In the dippy warp of anti-renaissance that was the 1970s, ABBA thrived, and, via fare such as “Mamma Mia!” — a new movie based on the play — the defunct pop supergroup continues to unleash its too-catchy songs on the world. Shift your mind-set into fluff mode, and this film should mildly satisfy. But an unoriginal, uneven presentation of the songbook and the sunshine hampers things considerably.
The movie’s a stream of ABBA numbers (by Benny Andersson and Bjorn Ulvaeus) with smidgens of a story inserted between them,courtesy of director Phyllida Lloyd and writer Catherine Johnson — first-time filmmakers reprising their theatrical roles. The setting is a photogenic Greek island. The star is Meryl Streep, who is thankfully unable to shelve her entire IQ as she sings, dances and transcends the script in the role of Donna.
Donna, a former rocker, runs a crumbling hotel and has a 20-year-old bride-to-be daughter, Sophie (Amanda Seyfried). Sophie, unbeknownst to Donna, invites three of Donna’s ex-boyfriends (Pierce Brosnan, Colin Firth, Stellan Skarsgard) to the wedding, believing that she’ll figure out which one is her father. The sight of the guys after all these years unnerves Donna. Let the title song begin.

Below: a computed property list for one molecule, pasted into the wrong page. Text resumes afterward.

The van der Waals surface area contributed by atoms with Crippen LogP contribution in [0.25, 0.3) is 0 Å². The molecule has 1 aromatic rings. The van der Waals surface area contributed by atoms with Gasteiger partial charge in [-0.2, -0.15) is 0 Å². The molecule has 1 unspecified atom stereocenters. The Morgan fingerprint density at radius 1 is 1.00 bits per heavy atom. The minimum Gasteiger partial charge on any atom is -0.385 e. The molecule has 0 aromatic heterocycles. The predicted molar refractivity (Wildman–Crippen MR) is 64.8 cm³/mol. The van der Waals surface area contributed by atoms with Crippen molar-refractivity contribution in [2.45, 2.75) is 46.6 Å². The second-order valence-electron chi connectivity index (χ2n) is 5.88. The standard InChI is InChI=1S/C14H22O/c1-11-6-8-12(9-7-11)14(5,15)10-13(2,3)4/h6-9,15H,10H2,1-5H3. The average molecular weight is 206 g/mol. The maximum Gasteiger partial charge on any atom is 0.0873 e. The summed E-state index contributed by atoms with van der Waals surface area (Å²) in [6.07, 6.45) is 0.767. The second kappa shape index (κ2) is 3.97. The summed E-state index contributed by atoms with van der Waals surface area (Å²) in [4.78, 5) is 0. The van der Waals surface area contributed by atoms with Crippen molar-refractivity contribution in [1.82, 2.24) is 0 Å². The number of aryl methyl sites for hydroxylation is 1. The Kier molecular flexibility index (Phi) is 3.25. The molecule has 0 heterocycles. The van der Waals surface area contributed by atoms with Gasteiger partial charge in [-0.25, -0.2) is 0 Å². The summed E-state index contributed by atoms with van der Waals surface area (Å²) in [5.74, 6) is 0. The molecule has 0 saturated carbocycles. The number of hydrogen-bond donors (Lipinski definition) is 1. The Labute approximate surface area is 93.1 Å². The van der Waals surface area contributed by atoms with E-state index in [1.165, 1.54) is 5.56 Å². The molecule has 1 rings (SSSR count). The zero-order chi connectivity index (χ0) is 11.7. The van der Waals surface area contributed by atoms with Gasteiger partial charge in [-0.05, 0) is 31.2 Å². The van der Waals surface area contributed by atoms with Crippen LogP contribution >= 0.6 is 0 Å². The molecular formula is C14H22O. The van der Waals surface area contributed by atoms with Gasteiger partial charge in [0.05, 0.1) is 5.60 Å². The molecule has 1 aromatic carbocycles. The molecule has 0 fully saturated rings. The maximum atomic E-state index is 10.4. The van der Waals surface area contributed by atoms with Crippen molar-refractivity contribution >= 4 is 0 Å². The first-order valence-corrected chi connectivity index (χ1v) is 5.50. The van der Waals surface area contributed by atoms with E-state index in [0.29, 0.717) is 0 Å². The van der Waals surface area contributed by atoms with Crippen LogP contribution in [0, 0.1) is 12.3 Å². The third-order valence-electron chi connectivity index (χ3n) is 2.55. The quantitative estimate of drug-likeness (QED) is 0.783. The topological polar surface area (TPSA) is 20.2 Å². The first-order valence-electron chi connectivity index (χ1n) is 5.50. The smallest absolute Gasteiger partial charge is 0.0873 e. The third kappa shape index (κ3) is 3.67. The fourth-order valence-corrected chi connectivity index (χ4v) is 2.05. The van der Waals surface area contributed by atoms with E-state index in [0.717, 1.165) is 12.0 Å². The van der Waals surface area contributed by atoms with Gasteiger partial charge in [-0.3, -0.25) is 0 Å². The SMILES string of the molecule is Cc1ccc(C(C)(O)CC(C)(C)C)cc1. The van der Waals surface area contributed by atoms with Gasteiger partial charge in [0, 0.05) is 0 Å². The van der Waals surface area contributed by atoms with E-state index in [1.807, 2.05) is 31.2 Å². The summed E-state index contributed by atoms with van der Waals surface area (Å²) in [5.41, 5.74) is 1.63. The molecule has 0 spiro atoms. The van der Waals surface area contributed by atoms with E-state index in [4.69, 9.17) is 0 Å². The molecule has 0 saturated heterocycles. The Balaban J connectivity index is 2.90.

Additional featured songs are “Dancing Queen,” “Waterloo,” “Super Trouper” and “The Winner Takes It All,” among others, performed in settings ranging from bedrooms to beaches. Key events include bachelor and bachelorette parties and a wedding climax where pronouncements and new couplings occur.
The movie has zest and energy. The bigger musical numbers, which include everything from flipper-clad beach-boy choruses to female islanders exhibiting “Dancing Queen” abandon, are particularly entertaining.
But too often, the film feels like an effort to reproduce a lucrative stage venture, with middling results. The choreography’s largely arm-flapping and jumping. The songs barely reflect the plot. The story’s dumb. The romantic elements lack juice.
Such shortcomings would sink the film were it not for Streep, who, in addition to singing adeptly and dancing heartily, brings dimension to her flimsily written character. She gives the mother-daughter element poignancy; her belting of “The Winner Takes It All” can’t redeem this second-rate song, but it conveys Donna’s emotional situation.
Brosnan, meanwhile, isn’t so vocally blessed, and when he opens his mouth and sings, he’s so wrong that you can only embrace his good sportsmanship and giggle at the silliness of this endeavor.
Starring: Meryl Streep, Pierce Brosnan, Julie Walters, Amanda Seyfried
Written by: Catherine Johnson
Directed by: Phyllida Lloyd
Running time: 1 hour 48 minutes